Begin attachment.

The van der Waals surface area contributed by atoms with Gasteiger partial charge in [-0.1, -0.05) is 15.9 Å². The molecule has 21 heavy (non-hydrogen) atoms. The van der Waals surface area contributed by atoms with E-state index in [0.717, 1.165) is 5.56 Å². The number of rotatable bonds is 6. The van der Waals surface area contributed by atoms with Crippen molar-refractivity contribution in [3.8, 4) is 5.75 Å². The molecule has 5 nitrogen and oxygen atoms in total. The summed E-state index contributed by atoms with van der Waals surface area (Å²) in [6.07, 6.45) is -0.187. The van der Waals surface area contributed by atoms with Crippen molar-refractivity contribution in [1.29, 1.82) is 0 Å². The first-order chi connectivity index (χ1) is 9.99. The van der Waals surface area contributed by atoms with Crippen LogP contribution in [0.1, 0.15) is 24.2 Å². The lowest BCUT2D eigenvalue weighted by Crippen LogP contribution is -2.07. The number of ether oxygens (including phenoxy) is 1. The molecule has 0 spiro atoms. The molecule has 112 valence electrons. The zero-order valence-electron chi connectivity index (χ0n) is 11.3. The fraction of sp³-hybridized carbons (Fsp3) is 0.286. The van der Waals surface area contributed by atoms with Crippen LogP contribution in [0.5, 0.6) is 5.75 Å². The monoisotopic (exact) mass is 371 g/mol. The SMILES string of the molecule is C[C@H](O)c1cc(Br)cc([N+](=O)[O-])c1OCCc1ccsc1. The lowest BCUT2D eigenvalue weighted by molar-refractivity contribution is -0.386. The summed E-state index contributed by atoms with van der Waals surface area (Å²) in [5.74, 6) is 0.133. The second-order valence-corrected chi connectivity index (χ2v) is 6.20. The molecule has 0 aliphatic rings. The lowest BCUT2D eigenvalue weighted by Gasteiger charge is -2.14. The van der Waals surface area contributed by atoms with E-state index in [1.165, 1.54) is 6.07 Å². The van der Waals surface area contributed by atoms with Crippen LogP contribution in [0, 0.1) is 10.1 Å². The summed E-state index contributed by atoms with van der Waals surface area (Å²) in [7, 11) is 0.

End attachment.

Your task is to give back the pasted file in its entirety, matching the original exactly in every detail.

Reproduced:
The van der Waals surface area contributed by atoms with Gasteiger partial charge in [-0.1, -0.05) is 15.9 Å². The molecule has 21 heavy (non-hydrogen) atoms. The van der Waals surface area contributed by atoms with E-state index in [0.717, 1.165) is 5.56 Å². The number of rotatable bonds is 6. The van der Waals surface area contributed by atoms with Crippen molar-refractivity contribution in [3.8, 4) is 5.75 Å². The molecule has 5 nitrogen and oxygen atoms in total. The summed E-state index contributed by atoms with van der Waals surface area (Å²) in [6.07, 6.45) is -0.187. The van der Waals surface area contributed by atoms with Crippen molar-refractivity contribution in [1.29, 1.82) is 0 Å². The first-order chi connectivity index (χ1) is 9.99. The van der Waals surface area contributed by atoms with Crippen LogP contribution in [0.1, 0.15) is 24.2 Å². The lowest BCUT2D eigenvalue weighted by Crippen LogP contribution is -2.07. The number of ether oxygens (including phenoxy) is 1. The molecule has 0 spiro atoms. The molecule has 112 valence electrons. The zero-order valence-electron chi connectivity index (χ0n) is 11.3. The fraction of sp³-hybridized carbons (Fsp3) is 0.286. The van der Waals surface area contributed by atoms with Crippen LogP contribution in [0.5, 0.6) is 5.75 Å². The monoisotopic (exact) mass is 371 g/mol. The SMILES string of the molecule is C[C@H](O)c1cc(Br)cc([N+](=O)[O-])c1OCCc1ccsc1. The lowest BCUT2D eigenvalue weighted by molar-refractivity contribution is -0.386. The summed E-state index contributed by atoms with van der Waals surface area (Å²) in [5.74, 6) is 0.133. The second-order valence-corrected chi connectivity index (χ2v) is 6.20. The molecule has 0 aliphatic rings. The lowest BCUT2D eigenvalue weighted by Gasteiger charge is -2.14. The van der Waals surface area contributed by atoms with E-state index in [1.165, 1.54) is 6.07 Å². The van der Waals surface area contributed by atoms with Crippen LogP contribution in [0, 0.1) is 10.1 Å². The summed E-state index contributed by atoms with van der Waals surface area (Å²) in [7, 11) is 0.